Jeffrey Deitch Gallery
August 1 – October 31, 2020
In Kenny Scharf ‘s over-the-top installation MOODZ, 250 tondo-shaped paintings each depicting a different cartoon face are installed salon style across the walls of the vast gallery space. Using various colors of spray paint and working in his usual spontaneous manner, Scharf has created an immersive experience comprised of an array of four different sized paintings that take viewers on a roller coaster ride of feelings and sentiments. Scharf ‘s installation reflects myriad emotional states. None are drab or as simple as happy or sad. The paintings are imbued with and elicit a range of responses that are impactful, unexpected and reflect the powerful up and down mood swings associated with the current pandemic. Scharf’s faces express glee, anger, frustration, lust, agony, loneliness, boredom and elation — moods familiar to us all during COVID-19.
Scharf has been spray-painting on exterior walls as well as canvases and other surfaces throughout his career and has a facile hand with this medium. To create an image, he gesticulates wildly, almost dancing as he moves in front of the developing work. He begins with a pristine white tondo, which is subsequently filled and shaded, layer by layer with different areas of color and finished with a series of lines that define the features — eyes, nose, mouth, teeth — of each face.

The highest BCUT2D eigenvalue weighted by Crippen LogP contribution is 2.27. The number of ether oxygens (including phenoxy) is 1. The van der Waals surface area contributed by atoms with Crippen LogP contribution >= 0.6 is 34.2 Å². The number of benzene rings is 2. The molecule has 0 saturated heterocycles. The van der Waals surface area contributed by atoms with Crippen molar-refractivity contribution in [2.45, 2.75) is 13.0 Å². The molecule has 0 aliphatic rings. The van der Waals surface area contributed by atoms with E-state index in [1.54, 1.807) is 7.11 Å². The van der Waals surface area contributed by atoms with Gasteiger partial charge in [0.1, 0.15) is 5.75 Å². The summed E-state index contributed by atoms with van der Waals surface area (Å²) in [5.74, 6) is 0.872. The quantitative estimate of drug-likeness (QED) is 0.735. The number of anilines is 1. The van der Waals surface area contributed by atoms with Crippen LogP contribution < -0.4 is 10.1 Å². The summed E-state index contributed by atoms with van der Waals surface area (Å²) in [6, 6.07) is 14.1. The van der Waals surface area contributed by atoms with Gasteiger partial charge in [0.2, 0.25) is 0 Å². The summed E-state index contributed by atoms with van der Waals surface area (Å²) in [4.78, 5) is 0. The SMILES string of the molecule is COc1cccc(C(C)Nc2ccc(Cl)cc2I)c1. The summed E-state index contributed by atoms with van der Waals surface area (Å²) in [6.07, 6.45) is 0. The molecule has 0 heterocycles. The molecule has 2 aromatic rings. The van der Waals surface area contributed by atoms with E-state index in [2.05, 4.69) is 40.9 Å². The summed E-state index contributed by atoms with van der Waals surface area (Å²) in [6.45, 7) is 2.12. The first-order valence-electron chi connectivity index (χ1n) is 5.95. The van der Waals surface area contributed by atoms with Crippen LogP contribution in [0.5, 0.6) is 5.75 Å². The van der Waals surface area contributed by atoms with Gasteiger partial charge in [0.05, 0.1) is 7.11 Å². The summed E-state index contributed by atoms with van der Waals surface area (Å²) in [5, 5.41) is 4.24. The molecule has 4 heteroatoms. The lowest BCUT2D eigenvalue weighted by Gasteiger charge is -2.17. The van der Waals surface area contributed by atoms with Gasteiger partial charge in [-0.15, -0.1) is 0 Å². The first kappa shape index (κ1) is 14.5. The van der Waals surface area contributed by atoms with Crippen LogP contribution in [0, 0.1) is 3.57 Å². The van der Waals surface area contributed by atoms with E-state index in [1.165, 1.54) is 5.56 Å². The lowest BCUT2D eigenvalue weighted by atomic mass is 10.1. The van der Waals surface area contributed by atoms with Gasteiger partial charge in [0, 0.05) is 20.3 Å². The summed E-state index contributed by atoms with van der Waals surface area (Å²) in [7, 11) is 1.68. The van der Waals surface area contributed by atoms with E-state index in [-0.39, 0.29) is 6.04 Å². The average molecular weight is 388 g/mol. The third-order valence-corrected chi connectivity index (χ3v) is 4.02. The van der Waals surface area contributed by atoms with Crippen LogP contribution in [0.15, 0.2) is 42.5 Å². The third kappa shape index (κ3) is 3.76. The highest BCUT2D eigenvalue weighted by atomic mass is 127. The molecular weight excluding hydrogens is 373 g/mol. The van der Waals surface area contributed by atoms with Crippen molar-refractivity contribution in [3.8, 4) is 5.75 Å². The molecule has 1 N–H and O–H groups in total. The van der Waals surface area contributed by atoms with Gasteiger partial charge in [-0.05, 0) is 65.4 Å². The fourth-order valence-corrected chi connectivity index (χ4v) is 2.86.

Some of the images are extremely geometric while others resemble robots or monsters. Despite their cartoony aura, they convey recognizable human emotions. Like evolving moods, Scharf’s depictions are changeable and varied, coming about spontaneously and solidifying as the paintings evolve. As the application of spray paint on canvas is direct and unforgiving and there is no room for mistakes— if accidents occur they are integrated within the works. As Scharf remarks, “there is no lying with spray paint.”
While there are multiple points of entry into the installation, there is no linear or specific narrative, other than reflecting a huge range of moods and emotions. It is fun to single out individual pieces and think about them in relation to one another. Fab (40 inches, 2020), for example is a brown-toned painting depicting a face with a single triangular eye, a V-shaped mouth filled with white teeth and an uneven diamond shaped nose. A criss-cross pattern of sprayed lines fills the background, while the facial features are outlined in black and highlighted in white.
Cemento (40 inches, 2020) is also very geometric— here two quasi-square eyes, a brick-like nose and black rectangular mouth are set against a grey background. Blounder (60 inches, 2020) has a more sinister demeanor. Scharf combines oranges and greens to create a monster-like face with a bulbous nose, bulging eyes and pointed teeth inset into an amoeba-shaped mouth. Kry Babee (60 inches, 2020) evokes pity and unhappiness. The face in this yellow painting has vertical ovoid-shaped eyes bisected by light green circles with black-dots as centers. These eyes are set against a squashed oval nose which sits above a down-turned line — an inverted smile signifying sadness.
Whether 20 inches or 70 inches in diameter, each painting asserts a presence and contributes to the effect of the whole. Through the duration of the installation, depending on both personal and world-wide events, viewers will likely be able to identify with the dramatic range of sentiments reflected across the 250 works.
Cover image; installation photo by Joshua White. Moodz images courtesy the artist’s website and Jeffery Deitch Los Angeles.